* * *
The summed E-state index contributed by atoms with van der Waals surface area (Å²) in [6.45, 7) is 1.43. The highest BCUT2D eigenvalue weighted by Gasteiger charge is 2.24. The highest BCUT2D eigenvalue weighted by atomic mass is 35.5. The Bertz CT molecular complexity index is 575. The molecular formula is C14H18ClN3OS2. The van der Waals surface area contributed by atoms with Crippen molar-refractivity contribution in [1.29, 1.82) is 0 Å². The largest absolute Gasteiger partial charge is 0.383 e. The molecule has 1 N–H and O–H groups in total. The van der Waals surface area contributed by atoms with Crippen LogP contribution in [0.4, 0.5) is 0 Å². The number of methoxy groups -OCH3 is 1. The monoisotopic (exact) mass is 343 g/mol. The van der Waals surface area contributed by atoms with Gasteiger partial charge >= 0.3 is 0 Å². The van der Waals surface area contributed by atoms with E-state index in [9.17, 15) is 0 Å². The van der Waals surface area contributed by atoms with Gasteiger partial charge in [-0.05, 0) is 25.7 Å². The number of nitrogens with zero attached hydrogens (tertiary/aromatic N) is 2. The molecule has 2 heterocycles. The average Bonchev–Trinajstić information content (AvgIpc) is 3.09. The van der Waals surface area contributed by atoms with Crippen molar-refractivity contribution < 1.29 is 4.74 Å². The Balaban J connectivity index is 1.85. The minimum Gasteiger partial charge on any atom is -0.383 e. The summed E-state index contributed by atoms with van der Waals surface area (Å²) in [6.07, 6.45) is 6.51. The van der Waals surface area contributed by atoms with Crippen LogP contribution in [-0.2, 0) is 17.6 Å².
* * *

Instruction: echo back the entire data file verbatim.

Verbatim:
The summed E-state index contributed by atoms with van der Waals surface area (Å²) in [6.45, 7) is 1.43. The highest BCUT2D eigenvalue weighted by Gasteiger charge is 2.24. The highest BCUT2D eigenvalue weighted by atomic mass is 35.5. The Bertz CT molecular complexity index is 575. The molecular formula is C14H18ClN3OS2. The van der Waals surface area contributed by atoms with Crippen molar-refractivity contribution in [1.29, 1.82) is 0 Å². The largest absolute Gasteiger partial charge is 0.383 e. The molecule has 1 N–H and O–H groups in total. The van der Waals surface area contributed by atoms with Crippen LogP contribution in [0.4, 0.5) is 0 Å². The number of methoxy groups -OCH3 is 1. The monoisotopic (exact) mass is 343 g/mol. The van der Waals surface area contributed by atoms with Gasteiger partial charge >= 0.3 is 0 Å². The van der Waals surface area contributed by atoms with E-state index in [9.17, 15) is 0 Å². The van der Waals surface area contributed by atoms with Gasteiger partial charge in [-0.05, 0) is 25.7 Å². The number of nitrogens with zero attached hydrogens (tertiary/aromatic N) is 2. The molecule has 2 heterocycles. The average Bonchev–Trinajstić information content (AvgIpc) is 3.09. The van der Waals surface area contributed by atoms with Crippen molar-refractivity contribution < 1.29 is 4.74 Å². The Balaban J connectivity index is 1.85. The minimum Gasteiger partial charge on any atom is -0.383 e. The summed E-state index contributed by atoms with van der Waals surface area (Å²) in [6.07, 6.45) is 6.51. The van der Waals surface area contributed by atoms with Crippen LogP contribution in [-0.2, 0) is 17.6 Å².